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CHL Playoff Preview, Part 7
by Bob Davis (NHL)
Posted on April 3, 2006, 10:32 PM

Over the past week, I have been previewing the first round of the Canadian Hockey League’s road to the Memorial Cup. 58 Canadian junior hockey clubs started the season; over the course of an average 70 game season, that number dwindled down to 48 teams. After this round, just 24 will remain.

Through the first 6 parts of this series, I previewed each of the first round battles; and highlighted some of the key players for each team involved. Not only that, but I put my powers of prognostication to the test, and predicted how each of the 24 first-round series will wind up. The half-dozen links below will take you to the respective conference previews.

Part 1: The WHL Eastern Conference.
Part 2: The WHL Western Conference.
Part 3: The OHL Eastern Conference.
Part 4: The OHL Western Conference.
Part 5: The QMJHL Eastern Conference.
Part 6: The QMJHL Western Conference.

At the end of round 1, 24 teams will find themselves out of the playoffs. They will be joined by the 10 teams that made early reservations at the local putt and chip, thanks to some less than stellar play through the season. Despite the fact that these teams didn’t make the second season, there are a number of talented prospects that may be seen in the NHL soon; some of whom are far too talented to be spending time working on replacing divots. Allow me to introduce you to just a few of those talents.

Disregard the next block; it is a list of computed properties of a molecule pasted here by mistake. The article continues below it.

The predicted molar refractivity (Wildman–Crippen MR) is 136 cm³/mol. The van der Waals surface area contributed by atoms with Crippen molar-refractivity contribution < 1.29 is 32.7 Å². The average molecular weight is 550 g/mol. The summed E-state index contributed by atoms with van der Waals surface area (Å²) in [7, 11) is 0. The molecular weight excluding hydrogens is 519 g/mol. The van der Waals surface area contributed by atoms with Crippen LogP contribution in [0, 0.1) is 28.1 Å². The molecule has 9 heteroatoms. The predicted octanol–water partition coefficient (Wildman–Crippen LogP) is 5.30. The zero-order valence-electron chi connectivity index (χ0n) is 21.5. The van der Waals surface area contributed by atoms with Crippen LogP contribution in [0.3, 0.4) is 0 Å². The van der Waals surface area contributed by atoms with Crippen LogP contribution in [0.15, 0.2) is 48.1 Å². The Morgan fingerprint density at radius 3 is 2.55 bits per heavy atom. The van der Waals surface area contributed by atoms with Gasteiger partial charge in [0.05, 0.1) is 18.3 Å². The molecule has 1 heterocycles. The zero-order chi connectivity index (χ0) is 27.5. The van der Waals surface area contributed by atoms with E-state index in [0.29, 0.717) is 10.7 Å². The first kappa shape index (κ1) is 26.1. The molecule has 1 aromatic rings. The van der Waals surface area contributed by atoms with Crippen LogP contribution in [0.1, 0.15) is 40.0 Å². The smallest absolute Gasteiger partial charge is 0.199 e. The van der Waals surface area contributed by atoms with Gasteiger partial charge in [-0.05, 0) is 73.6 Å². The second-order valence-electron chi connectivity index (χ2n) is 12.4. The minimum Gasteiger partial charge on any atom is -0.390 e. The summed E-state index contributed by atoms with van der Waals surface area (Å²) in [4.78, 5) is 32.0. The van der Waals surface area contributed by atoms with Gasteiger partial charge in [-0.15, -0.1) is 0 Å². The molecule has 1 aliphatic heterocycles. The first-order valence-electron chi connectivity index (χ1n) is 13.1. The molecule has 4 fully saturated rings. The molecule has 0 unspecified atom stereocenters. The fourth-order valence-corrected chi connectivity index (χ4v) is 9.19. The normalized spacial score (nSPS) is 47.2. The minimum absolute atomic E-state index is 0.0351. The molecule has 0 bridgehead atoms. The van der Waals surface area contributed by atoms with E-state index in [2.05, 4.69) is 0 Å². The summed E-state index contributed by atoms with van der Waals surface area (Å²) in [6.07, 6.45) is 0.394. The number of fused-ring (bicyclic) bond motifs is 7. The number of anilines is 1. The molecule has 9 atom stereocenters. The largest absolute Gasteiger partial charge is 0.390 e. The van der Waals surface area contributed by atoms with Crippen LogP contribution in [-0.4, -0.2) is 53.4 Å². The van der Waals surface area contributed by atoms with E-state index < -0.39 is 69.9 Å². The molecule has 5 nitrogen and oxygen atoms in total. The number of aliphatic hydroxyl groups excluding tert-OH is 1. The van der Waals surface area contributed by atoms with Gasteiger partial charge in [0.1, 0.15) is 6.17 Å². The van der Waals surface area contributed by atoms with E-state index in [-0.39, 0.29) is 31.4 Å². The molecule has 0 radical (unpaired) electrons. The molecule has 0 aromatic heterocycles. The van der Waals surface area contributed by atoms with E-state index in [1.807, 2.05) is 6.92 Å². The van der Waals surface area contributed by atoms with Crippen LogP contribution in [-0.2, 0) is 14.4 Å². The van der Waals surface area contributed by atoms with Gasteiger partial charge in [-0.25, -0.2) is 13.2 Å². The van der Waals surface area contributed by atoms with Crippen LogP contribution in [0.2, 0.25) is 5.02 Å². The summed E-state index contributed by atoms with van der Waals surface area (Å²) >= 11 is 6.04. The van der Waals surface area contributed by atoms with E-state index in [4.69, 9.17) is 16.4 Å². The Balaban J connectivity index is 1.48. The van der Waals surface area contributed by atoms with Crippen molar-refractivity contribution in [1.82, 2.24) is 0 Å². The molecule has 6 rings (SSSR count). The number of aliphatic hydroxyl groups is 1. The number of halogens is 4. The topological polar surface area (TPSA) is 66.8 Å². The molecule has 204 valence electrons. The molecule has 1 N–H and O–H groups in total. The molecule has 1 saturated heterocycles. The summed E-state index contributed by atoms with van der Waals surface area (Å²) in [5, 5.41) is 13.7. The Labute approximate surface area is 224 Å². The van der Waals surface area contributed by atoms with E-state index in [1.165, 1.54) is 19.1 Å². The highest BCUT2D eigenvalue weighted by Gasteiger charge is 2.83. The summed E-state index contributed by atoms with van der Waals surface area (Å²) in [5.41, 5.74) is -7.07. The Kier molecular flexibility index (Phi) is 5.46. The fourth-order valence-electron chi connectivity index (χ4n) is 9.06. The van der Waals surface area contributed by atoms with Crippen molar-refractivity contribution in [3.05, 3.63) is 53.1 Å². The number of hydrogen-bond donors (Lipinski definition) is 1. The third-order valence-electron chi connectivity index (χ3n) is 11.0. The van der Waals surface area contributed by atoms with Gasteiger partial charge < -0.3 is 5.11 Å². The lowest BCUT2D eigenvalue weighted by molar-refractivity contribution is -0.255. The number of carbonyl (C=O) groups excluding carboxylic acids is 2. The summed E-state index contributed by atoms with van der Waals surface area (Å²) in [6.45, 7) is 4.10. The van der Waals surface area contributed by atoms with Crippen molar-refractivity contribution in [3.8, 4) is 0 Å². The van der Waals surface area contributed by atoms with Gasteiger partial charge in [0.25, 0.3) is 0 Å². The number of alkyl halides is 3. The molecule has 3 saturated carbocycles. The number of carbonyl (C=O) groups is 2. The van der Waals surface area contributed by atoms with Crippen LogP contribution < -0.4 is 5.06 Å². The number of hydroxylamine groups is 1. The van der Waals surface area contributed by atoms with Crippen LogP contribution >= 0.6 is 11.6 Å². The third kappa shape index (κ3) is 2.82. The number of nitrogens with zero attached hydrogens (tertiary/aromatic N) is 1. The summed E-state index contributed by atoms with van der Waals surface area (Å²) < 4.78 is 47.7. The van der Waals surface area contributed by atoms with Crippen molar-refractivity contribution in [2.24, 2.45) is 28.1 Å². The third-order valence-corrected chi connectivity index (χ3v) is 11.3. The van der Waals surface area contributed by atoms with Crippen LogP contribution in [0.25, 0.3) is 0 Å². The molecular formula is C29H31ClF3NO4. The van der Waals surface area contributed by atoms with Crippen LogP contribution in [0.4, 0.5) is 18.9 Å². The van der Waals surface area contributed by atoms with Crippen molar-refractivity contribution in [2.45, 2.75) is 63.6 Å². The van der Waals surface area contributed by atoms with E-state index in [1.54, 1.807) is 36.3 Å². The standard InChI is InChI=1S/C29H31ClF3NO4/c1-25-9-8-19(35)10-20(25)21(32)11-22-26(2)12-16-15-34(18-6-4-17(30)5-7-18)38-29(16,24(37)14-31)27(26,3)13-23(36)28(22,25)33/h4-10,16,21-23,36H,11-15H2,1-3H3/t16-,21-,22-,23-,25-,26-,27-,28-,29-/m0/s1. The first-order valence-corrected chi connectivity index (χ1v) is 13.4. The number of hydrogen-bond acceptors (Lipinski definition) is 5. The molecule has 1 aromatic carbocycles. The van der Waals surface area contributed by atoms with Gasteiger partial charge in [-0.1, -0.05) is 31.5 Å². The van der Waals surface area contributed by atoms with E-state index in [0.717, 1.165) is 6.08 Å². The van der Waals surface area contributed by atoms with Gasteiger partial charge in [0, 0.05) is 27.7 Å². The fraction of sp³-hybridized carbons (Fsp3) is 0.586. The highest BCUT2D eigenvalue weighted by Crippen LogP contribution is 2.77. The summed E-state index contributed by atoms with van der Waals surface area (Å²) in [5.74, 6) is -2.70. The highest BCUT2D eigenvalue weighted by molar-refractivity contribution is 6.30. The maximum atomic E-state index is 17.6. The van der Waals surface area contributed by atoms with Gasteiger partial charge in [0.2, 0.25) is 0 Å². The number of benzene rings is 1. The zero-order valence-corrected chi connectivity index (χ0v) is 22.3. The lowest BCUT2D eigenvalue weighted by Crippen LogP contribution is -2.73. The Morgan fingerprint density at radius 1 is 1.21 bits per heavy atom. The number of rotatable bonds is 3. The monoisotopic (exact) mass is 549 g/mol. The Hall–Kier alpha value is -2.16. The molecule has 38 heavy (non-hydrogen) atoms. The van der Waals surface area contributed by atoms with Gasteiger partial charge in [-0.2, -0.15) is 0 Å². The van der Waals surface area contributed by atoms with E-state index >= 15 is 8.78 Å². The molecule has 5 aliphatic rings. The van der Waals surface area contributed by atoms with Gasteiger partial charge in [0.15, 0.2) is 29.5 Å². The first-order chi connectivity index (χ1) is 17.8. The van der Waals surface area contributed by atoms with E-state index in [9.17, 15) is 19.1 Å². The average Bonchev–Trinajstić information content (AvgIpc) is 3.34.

QMJHL: Rimouski Oceanic

The Memorial Cup runner-up from 2005 had a bunch of their top players depart for bigger and better things after the national championship; the most notable being Pittsburgh Penguins’ number one draft pick Sydney Crosby. The Oceanic plummeted down the standings this season, going from first to worst with a 10 win and 23 point season.

Holding the distinction of being the best player on the worst team is not something that most people would tell their grandchildren. Maxime Lincourt is the Oceanic player that has earned that honour. The 6’1” 18-year-old from Montreal scored 30 goals and 66 points for Rimouski to lead the team in both departments. Lincourt is eligible for the 2006 draft in Vancouver, but his -47 season rating is likely to make a lot of teams pass on the right winger.

Saint John Sea Dogs

The Quebec league’s newest franchise struggled throughout their debut season, finishing with a record of 15 wins against 55 losses. On a team with 18 rookies, the leading scorer, predictably, was a rookie. 19-year-old Felix Schutz had 31 assists and 52 points in 65 games for the Sea Dogs. The 5’9 centre led the Dogs with 6 short handed goals on the season. On a team where most players had a +/- rating worse than -20, Schutz had a relatively good rating of just -14, which, when put into perspective, will help his chances of being a late-round draft pick this season.

OHL: Oshawa Generals

In a particularly tough OHL East Division, the Oshawa Generals floundered worse than a fish out of water. Over the course of the 70-game 05-06 season, the Generals mustered only 18 wins and 41 points, while giving up 330 goals as a team. In their final 10 games of the season, the Generals allowed 43 goals against, and were only able to put together 3 victories, all in shootouts, in those 10 games.